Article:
It turns out that returning from a sunny honeymoon to a rather rainy, dark stretch of Seattle fall hasn't been the easiest transition. Sam and I have been struggling a little to find our groove with work projects and even simple routines like cooking meals for one another and getting out of the easy daily ruts that can happen to us all. When we were traveling, we made some new vows to each other -- ways we can keep the fall and winter from feeling a bit gloomy, as tends to happen at a certain point living in the Pacific Northwest (for me, at least): from weekly wine tastings at our neighborhood wine shop to going on more lake walks. And I suppose that's one of the most energizing and invigorating parts about travel, isn't it? The opposite of the daily rut: the constant newness and discovery around every corner. One of my favorite small moments in Italy took place at a cafe in Naples when I accidentally ordered the wrong pastry and, instead, was brought this funny looking cousin of a croissant. We had a wonderfully sunny little table with strong cappuccino, and, disappointed by my lack of ordering prowess, I tried the ugly pastry only to discover my new favorite treat of all time (and the only one I can't pronounce): the sfogliatelle. I couldn't stop talking about this pastry, its thick flaky layers wrapped around a light, citrus-flecked sweet ricotta filling. It was like nothing I'd ever tried -- the perfect marriage of interesting textures and flavors. I became a woman obsessed. I began to see them displayed on every street corner; I researched their origin back at the hotel room, and started to look up recipes for how to recreate them at home. And the reason for the fascination was obviously that they were delicious. But even more: I'm so immersed in the food writing world that I rarely get a chance to discover a dish or a restaurant on my own without hearing tell of it first. And while a long way away from that Italian cafe, I had a similar feeling this week as I scanned the pages of Alice Medrich's new book, Flavor Flours, and baked up a loaf of her beautiful fall pumpkin loaf: Discovery, newness, delight!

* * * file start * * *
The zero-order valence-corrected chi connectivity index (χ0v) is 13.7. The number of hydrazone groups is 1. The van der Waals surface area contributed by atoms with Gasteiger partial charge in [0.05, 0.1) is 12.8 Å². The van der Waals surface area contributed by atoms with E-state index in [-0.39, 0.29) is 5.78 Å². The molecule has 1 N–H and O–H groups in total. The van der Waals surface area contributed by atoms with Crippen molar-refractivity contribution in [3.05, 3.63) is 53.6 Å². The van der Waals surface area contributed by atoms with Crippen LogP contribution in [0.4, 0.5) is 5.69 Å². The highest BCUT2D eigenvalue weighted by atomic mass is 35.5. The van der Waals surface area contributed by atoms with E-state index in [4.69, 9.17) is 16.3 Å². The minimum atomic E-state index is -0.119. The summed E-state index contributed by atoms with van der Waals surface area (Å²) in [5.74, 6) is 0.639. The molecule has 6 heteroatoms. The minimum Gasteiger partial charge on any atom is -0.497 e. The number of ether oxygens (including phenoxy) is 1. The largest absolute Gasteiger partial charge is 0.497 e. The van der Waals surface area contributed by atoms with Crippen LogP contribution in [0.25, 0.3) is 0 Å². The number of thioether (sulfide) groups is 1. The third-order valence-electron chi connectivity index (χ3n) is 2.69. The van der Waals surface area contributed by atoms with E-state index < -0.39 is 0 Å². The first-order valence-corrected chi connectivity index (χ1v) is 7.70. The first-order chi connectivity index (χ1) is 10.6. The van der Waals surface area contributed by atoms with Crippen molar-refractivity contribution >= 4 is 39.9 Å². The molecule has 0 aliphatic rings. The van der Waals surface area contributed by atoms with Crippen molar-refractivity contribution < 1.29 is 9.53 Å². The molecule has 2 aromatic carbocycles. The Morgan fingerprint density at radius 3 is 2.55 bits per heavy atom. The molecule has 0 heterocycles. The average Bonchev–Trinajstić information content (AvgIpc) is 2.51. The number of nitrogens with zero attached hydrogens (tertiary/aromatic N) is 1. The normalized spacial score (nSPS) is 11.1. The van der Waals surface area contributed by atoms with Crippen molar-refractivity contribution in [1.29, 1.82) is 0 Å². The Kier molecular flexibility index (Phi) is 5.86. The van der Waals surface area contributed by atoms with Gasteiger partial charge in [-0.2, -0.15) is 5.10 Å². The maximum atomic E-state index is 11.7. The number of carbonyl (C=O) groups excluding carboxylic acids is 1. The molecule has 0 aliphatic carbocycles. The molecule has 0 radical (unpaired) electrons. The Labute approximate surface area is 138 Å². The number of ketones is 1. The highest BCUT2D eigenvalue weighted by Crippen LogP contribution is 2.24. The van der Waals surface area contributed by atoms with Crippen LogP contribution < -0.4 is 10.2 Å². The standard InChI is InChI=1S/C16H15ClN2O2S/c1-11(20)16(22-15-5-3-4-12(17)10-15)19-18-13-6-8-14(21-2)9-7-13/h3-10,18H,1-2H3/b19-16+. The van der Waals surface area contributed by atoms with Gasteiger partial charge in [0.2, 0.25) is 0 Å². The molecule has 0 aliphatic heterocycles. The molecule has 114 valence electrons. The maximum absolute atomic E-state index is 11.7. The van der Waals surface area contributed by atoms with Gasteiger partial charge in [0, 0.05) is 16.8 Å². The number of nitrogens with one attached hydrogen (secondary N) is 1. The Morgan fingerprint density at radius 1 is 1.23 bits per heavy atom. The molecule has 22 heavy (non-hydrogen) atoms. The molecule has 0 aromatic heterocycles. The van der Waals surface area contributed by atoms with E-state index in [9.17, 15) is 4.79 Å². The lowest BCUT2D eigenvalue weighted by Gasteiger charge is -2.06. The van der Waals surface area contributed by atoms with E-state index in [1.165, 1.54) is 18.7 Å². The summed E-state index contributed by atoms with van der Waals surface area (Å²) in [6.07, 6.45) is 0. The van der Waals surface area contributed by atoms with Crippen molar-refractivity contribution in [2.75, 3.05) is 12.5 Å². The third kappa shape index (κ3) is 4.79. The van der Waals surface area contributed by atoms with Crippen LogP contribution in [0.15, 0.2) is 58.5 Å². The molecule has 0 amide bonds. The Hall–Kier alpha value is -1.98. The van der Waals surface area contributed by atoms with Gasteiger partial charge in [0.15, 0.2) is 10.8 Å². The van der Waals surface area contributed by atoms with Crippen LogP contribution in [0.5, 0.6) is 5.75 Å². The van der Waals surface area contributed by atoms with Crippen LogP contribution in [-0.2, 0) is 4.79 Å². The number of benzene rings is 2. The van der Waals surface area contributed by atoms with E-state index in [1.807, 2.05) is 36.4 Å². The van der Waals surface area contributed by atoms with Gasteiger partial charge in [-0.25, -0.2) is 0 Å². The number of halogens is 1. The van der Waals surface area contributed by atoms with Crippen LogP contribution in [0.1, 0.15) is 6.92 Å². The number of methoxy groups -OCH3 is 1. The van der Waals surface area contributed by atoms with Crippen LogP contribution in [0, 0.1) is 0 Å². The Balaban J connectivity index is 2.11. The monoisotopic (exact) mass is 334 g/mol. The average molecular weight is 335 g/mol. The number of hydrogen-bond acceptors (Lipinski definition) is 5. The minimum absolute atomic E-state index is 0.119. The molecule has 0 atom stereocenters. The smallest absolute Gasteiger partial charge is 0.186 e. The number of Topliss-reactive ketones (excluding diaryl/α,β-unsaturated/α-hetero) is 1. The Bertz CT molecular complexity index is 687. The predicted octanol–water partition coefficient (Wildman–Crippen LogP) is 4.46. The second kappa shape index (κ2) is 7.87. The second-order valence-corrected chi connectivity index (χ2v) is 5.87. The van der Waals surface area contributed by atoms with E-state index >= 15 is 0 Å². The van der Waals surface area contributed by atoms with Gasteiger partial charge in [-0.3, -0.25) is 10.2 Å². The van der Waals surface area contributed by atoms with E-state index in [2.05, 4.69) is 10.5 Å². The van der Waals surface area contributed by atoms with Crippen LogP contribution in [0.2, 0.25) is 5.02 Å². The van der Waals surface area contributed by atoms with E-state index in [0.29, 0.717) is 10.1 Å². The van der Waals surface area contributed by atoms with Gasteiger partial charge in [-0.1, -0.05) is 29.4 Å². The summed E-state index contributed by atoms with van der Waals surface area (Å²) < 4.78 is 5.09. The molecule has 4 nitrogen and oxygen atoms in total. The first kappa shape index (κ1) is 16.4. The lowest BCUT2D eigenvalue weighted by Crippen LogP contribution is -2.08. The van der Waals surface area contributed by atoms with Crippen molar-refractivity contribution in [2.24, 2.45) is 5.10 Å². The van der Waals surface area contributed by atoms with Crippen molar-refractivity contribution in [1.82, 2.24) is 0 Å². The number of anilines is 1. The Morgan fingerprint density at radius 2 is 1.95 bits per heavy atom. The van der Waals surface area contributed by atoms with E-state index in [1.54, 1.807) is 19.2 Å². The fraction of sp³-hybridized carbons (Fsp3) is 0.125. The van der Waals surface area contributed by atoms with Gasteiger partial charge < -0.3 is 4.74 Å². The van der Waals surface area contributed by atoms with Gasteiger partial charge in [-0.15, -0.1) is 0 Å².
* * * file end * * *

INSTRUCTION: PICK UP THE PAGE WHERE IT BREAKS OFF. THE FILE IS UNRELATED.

I always force myself to wait until after Halloween to start thinking much about holiday pies or, really, future holidays in general. But this year I cheated a bit, tempted heavily by the lure of a warmly-spiced sweet potato pie that I used to make back when I baked pies for a living in the Bay Area (way back when). We seem to always have sweet potatoes around as they're one of Oliver's favorite foods, and when I roast them for his lunch I've been wishing I could turn them into a silky pie instead. So the other day I reserved part of the sweet potatoes for me. For a pie that I've made hundreds of times in the past, this time reimagined with fragrant brown butter, sweetened solely with maple syrup, and baked into a flaky kamut crust. We haven't started talking about the Thanksgiving menu yet this year, but I know one thing for sure: this sweet potato pie will make an appearance.